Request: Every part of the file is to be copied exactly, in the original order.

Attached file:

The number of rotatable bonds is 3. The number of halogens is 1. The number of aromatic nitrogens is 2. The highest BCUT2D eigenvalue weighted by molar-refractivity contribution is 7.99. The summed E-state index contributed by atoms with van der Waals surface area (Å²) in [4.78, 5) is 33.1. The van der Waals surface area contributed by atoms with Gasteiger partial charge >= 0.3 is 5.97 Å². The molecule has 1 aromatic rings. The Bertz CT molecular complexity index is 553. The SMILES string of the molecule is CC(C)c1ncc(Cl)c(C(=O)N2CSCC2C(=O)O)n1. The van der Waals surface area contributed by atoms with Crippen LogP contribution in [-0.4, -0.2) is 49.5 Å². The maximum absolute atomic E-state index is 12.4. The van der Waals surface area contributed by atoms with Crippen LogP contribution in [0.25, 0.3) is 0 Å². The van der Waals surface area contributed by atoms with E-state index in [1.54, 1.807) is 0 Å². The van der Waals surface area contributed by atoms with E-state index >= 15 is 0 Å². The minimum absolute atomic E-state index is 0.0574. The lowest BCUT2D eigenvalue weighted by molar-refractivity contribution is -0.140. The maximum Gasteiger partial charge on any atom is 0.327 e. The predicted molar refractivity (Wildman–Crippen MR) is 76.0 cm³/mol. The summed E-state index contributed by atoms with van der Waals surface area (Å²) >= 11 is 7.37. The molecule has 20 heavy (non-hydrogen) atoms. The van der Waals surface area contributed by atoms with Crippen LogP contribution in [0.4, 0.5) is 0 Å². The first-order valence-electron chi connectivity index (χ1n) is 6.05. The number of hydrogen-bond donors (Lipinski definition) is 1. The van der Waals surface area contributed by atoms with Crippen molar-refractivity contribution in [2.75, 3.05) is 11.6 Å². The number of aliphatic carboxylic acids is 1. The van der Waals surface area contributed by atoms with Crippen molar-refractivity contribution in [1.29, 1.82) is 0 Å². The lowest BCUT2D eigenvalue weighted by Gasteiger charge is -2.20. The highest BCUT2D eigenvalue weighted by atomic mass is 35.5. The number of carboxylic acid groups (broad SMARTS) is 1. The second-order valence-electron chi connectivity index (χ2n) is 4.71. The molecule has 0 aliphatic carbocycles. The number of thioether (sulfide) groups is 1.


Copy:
The number of rotatable bonds is 3. The number of halogens is 1. The number of aromatic nitrogens is 2. The highest BCUT2D eigenvalue weighted by molar-refractivity contribution is 7.99. The summed E-state index contributed by atoms with van der Waals surface area (Å²) in [4.78, 5) is 33.1. The van der Waals surface area contributed by atoms with Gasteiger partial charge >= 0.3 is 5.97 Å². The molecule has 1 aromatic rings. The Bertz CT molecular complexity index is 553. The SMILES string of the molecule is CC(C)c1ncc(Cl)c(C(=O)N2CSCC2C(=O)O)n1. The van der Waals surface area contributed by atoms with Crippen LogP contribution in [-0.4, -0.2) is 49.5 Å². The maximum absolute atomic E-state index is 12.4. The van der Waals surface area contributed by atoms with Crippen LogP contribution in [0.25, 0.3) is 0 Å². The van der Waals surface area contributed by atoms with E-state index in [1.54, 1.807) is 0 Å². The van der Waals surface area contributed by atoms with E-state index >= 15 is 0 Å². The minimum absolute atomic E-state index is 0.0574. The lowest BCUT2D eigenvalue weighted by molar-refractivity contribution is -0.140. The maximum Gasteiger partial charge on any atom is 0.327 e. The predicted molar refractivity (Wildman–Crippen MR) is 76.0 cm³/mol. The summed E-state index contributed by atoms with van der Waals surface area (Å²) >= 11 is 7.37. The molecule has 20 heavy (non-hydrogen) atoms. The van der Waals surface area contributed by atoms with Crippen LogP contribution in [0.4, 0.5) is 0 Å². The first-order valence-electron chi connectivity index (χ1n) is 6.05. The number of hydrogen-bond donors (Lipinski definition) is 1. The van der Waals surface area contributed by atoms with Crippen molar-refractivity contribution in [2.75, 3.05) is 11.6 Å². The number of aliphatic carboxylic acids is 1. The van der Waals surface area contributed by atoms with Crippen molar-refractivity contribution in [1.29, 1.82) is 0 Å². The lowest BCUT2D eigenvalue weighted by Gasteiger charge is -2.20. The highest BCUT2D eigenvalue weighted by atomic mass is 35.5. The number of carboxylic acid groups (broad SMARTS) is 1. The second-order valence-electron chi connectivity index (χ2n) is 4.71. The molecule has 0 aliphatic carbocycles. The number of thioether (sulfide) groups is 1.